What’s The Cost of a Bad Apple



A few years ago, I spoke at a national retail grocery conference. My presentation was titled, Revolutionising The Produce Shopping Experience – What Does a Bad Apple Cost Your Business? 

It raised questions about how we measure and evaluate a produce department’s success. Given the fantastic audience feedback, I realised this topic hit a nerve.

Do KPI’s Effectively Measure a Produce Department’s Success?

Most produce department’s measure their success using key numeric criteria: percent of store share, gross profit, percent wage cost, percent waste, etc. It is uncommon to find anything other than numbers as success measurement tools.

  • What if numeric evaluation is only a minor indication of whether a produce department is successful?
  • What if quantitative, numeric calculations miss the essence of what makes a produce department successful?

Which leads me back to this blog’s theme – how do you measure the cost of a bad apple? How does a floury/mealy peach impact profits? Not just in terms of lost sales – but also customer dissatisfaction? What is the opportunity loss for repurchase?

Fresh Produce Is Unique and Very Influential

I believe we give away money/miss sales opportunities by not focussing on the produce shopping experience we give consumers.

We can’t expect to maintain or grow our ‘share of stomach’ if we don’t offer products that meet consumer expectations.

It is well documented that produce departments influence where consumers choose to shop. This tells me we need to be looking at more qualitative ways to measure the success of a produce department by better understanding what makes produce unique.

Fresh Fruits and Vegetables Are Alive and Perishable

Think of the food sold in a typical supermarket. How many products are actually still breathing? Not many. Produce continues to breathe/respire on shelf and this has implications.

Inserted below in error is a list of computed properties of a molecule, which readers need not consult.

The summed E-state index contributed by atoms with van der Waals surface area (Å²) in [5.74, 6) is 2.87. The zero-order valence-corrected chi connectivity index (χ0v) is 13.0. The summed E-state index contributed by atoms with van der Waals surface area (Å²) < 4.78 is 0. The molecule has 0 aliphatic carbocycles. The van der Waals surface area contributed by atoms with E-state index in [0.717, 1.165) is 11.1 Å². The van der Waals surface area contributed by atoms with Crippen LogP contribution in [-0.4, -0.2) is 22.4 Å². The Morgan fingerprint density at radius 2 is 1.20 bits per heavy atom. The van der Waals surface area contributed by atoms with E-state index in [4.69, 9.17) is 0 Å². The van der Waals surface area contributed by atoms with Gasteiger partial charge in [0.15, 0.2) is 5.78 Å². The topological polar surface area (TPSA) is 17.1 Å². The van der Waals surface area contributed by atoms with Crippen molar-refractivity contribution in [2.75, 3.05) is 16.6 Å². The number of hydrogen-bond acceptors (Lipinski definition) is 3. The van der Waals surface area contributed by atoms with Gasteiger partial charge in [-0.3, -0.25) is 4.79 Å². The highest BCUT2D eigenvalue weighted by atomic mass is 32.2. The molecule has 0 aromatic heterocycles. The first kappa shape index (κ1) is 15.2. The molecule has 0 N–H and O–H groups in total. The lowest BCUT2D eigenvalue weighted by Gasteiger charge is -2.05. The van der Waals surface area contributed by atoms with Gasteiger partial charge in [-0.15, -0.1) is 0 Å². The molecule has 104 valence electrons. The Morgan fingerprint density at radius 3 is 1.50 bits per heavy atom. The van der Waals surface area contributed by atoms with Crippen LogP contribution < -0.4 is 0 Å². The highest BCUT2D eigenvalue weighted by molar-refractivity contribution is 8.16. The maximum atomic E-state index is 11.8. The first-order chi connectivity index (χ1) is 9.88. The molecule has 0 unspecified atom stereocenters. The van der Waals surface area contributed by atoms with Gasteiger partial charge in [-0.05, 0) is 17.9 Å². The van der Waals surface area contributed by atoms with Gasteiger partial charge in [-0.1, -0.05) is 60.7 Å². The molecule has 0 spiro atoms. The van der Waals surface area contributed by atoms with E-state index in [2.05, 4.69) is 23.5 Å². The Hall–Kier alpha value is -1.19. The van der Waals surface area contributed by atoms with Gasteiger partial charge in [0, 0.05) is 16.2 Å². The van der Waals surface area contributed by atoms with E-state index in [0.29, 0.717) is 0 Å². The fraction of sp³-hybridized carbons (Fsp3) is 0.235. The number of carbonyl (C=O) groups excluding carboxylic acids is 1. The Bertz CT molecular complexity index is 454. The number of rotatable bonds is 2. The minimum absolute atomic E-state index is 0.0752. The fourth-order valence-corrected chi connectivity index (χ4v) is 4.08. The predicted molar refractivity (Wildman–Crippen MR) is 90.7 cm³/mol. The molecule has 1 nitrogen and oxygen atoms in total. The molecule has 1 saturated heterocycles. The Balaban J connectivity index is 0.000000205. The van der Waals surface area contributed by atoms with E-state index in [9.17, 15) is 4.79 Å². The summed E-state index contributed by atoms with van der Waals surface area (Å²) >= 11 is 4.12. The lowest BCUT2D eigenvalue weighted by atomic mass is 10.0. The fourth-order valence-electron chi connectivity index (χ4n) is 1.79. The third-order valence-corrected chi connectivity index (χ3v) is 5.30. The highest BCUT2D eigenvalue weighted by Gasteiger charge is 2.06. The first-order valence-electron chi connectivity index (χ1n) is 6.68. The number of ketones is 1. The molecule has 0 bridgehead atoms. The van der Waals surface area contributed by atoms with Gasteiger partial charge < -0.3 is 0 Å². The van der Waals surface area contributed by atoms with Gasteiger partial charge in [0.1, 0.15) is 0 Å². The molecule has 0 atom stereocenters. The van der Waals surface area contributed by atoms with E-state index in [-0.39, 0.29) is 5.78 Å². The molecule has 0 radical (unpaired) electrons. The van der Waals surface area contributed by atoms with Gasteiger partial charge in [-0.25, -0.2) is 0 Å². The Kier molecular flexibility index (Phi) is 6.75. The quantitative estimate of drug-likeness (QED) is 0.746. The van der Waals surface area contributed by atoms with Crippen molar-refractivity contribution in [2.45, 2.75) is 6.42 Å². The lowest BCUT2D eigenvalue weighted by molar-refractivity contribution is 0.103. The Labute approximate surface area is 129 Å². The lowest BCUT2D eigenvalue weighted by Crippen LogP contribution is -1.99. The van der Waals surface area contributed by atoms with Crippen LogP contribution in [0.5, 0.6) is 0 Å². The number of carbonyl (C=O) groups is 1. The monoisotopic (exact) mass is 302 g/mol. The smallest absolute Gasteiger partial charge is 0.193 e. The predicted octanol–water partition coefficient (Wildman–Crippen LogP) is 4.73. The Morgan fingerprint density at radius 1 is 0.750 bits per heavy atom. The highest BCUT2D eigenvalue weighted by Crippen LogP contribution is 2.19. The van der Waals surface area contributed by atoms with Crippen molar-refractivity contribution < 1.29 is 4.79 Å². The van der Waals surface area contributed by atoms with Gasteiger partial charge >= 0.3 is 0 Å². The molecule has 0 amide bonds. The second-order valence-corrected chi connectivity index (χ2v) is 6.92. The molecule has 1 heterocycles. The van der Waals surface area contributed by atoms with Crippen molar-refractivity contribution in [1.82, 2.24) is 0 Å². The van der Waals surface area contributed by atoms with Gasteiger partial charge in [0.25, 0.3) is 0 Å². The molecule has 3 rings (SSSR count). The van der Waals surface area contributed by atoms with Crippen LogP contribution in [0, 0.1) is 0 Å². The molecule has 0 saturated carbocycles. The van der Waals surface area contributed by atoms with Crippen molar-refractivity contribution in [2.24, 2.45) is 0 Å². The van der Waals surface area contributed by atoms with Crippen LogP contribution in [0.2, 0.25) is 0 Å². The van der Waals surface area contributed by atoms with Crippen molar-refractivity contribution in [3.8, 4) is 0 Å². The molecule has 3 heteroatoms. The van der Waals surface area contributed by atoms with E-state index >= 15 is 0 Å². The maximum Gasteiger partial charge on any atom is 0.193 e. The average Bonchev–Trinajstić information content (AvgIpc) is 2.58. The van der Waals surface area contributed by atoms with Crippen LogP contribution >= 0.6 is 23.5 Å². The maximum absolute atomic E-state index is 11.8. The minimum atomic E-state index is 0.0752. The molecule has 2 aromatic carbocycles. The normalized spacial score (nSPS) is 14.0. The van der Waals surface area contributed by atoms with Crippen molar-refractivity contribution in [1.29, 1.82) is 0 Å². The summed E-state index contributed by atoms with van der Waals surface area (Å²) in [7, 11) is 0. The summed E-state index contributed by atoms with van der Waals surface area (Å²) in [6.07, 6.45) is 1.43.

Most of it is never going to get any better than the day it was picked. Granted, some fruits’ ripen and their flavour improves, but in terms of shelf life, it’s all downhill.

This means fresh produce is in the shelf life management business.

So why doesn’t produce act like it’s in the shelf life management business?

In supermarket meat, deli, bakery and chilled aisles, there is a strict code of conduct plus many laws that dictate how a product’s shelf life is managed.

It’s why retailers don’t sell out of code date milk; or milk that’s been stored at the wrong temperature. It’s why they discount meat and cheese and dips that are about to reach code date. They use best practice and they manage shelf life.

Produce Departments Have a More Flexible ‘Best Practice’

In produce, best practice is more like a theory, not a rule.

Consider these examples. Some produce managers store tomatoes in the refrigerator – even though it is well documented refrigeration ruins their texture, taste and flavour. Many stores put not-ripe stone fruits in refrigeration – another great way to ruin texture and flavour.

I’ve seen stores willingly selling sell black avocados that are suitable only for the rubbish bin. And talking with a specialty fruit grower the other day, he commented often 50% of his fruit on the shelf is past its best.

What’s happening?

Fresh Produce Has A ‘Salvage’ Mentality

When I ask produce managers why they sell product that’s past its best, they always tell me, “Someone will buy it.”

Yes and that someone is our consumer.

  • The one we work so hard to design creative packaging to      entice.
  • The one we work so hard to grow a perfect, blemish free apple      for.
  • The one we spend hours and thousands of dollars designing      delicious recipes for.

So what is the cost of a bad apple? When only quantitative, numeric measurements are used, the cost is simply unknown. And that will be costing you sales…and value.

Food for thought, isn’t it.